Beauty isn't worth thinking about; what's important is your mind. You don't want a fifty-dollar haircut on a fifty-cent head.--Garrison Keillor
Buddy sez: Everywhere I go, people remark on my spectacular fur coloring. So why is it on her head?
My new haircut and dye job right after a restful night's sleep.
You may write fawning, twee comments elsewhere. The pink garment is my nightgown, so don't get all smart about it.
So I slip-slided my way to the job interview yesterday, dangerously tottering on heels that have not been worn in months.
And standing on the train platform in Dover, freezing my ass off because we are finally getting some shitty cold winter weather here in Sopranoland. But the interview was un succes fou, as someone I know and love might say. You realize that if I'm gainfully employed again, blogging will happen only twice a week.
Tough shit, you know? I need the benefits. But thanks for all your good wishes.
Besides the usual questions, review of my writing/editing samples and discussion of the position, the CEO did ask me what my book was about. When I told him, he got it completely and was seemingly impressed. But then, he's European. If he had been American, I doubt there would have been a glimmer.
I posted a comment over at Joe's blog, as I am wont to do, because the topic of lousy designs in the knitting magazines has once again surfaced.
As if it ever goes away.
I thought I might expand and expound a bit on what I wrote in the comment.
Most people don't know how magazines operate as businesses. You develop what you think is a relationship with a magazine and then it goes south on you. You get personally offended. Well, it's a business, and a cut-throat one at that. While magazines do care about what their readers think to varying degrees, they care much more about how their advertisers react to ad response.
Knitting magazines are subject to the same forces as are other consumer mags. Their advertisers. If you think that your subscription money carries them, think again. The almighty advertising dollar is what counts. Sure, circulation counts too; every magazine tracks circ numbers. (Did you know that magazines have to pay newsstand distributors big money to have their issues given prominent position on the stands?) However, the biggest source of revenue for most magazines is advertising.
So there is a constant pressure on the editorial department by the advertising department to use goods manufactured by advertisers. Do you honestly think that the editors really like the shitty yarns that they feature? Other than Dragon Boy, who I am sure begs for them, probably not. The editors will ask designers to re-do submissions in the Yarn du Jour because the manufacturer has just paid thousands for a big, whompin' ad up front and this is will augment the selling of said yarn. Advertiser will be more likely to sign up for another year's worth of ad space if they sell a pile of yarn this way. I'd be willing to bet that more yarn sales come directly from designs than from specific ads.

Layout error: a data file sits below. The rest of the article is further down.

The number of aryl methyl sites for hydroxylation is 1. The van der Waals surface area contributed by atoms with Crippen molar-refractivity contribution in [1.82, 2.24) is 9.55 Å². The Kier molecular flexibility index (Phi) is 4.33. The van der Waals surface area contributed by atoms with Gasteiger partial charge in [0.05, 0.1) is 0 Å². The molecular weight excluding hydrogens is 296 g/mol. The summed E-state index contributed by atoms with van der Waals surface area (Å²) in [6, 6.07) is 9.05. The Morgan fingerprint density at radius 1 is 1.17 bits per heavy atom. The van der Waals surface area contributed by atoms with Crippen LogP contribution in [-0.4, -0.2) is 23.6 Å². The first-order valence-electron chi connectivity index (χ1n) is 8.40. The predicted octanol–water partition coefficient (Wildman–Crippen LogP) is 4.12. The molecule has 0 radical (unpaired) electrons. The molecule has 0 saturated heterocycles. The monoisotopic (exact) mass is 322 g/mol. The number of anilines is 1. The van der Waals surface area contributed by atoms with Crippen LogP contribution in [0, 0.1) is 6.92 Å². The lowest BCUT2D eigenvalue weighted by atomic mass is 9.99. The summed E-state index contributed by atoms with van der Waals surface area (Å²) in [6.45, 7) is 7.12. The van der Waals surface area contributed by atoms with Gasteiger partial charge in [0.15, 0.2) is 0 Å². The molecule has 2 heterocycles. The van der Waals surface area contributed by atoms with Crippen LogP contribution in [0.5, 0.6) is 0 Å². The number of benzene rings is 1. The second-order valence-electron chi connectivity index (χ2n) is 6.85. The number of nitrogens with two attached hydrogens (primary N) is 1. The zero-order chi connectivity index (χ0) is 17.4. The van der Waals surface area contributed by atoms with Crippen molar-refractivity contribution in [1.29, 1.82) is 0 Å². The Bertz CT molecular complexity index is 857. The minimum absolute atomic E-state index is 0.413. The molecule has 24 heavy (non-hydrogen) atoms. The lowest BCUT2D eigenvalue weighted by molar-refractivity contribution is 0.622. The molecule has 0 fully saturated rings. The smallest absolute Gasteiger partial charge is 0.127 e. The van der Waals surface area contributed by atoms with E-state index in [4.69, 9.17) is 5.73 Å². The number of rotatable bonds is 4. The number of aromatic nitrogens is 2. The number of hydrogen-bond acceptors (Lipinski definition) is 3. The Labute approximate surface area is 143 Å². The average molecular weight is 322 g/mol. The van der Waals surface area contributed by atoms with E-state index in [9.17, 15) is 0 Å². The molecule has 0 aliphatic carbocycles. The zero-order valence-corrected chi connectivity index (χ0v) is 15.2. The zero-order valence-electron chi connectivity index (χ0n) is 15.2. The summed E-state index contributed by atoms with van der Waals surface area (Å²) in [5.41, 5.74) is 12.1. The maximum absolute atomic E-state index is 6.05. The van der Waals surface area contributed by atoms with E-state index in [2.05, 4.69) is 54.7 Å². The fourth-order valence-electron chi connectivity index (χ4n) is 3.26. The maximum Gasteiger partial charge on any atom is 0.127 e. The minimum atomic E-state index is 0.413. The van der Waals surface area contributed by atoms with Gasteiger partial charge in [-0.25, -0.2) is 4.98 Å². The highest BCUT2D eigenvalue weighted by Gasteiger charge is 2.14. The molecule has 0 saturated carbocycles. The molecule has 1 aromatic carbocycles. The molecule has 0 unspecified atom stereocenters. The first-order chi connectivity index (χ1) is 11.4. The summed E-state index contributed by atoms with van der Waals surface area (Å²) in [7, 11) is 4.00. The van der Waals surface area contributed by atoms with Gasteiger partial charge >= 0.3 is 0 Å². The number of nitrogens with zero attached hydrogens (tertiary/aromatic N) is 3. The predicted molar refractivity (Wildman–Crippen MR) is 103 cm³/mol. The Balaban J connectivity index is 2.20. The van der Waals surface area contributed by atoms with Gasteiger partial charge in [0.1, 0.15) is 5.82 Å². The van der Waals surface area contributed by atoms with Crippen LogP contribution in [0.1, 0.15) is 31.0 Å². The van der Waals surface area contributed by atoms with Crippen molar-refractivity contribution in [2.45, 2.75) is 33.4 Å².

(You know there are plenty of people who cannot or will not knit a pattern in anything other than what is called for in the directions. And with many of these so-called "fashion yarns," substitution is impossible anyway. So there is a "captive" audience, as it were.)
I'm not saying that every design is chosen in this way. But many of them are. Just look at the selection of materials used by many designers and you know that the yarns reflect what the yarn industry has deemed "hot."
When the sales for these wretched yarns start plummeting, then the magazines will improve. And the only way that will happen is if people stop using them and go back to the tried-and-true yarns that have value and are versatile.
One hand washes the other. Sorry to say it, but knitting magazine publishing is a business, pure and simple. You are the consumer. If you don't like what is in the magazines, don't buy them, don't buy the yarn and definitely complain about it.
Besides, all the interesting design work and writing is now being done out on the blogs. I've seen more incredible garments done by independent designers who blog and sell their patterns themselves than I've seen in the magazines over the past four years. The magazines need to wake up to this trend because they're being left in the dust.
And with that quasi-polemic, I take myself off to the rare and handy coffeepot for a fresh, pod-spewed cuppa. Storm's coming this weekend to the Northeast, so I'm ready for a marathon Melanie knitting session, something I haven't been able to do this week, damn it.
Gotta wash that head. Jesus, this haircut makes me look like Raggedy Ann.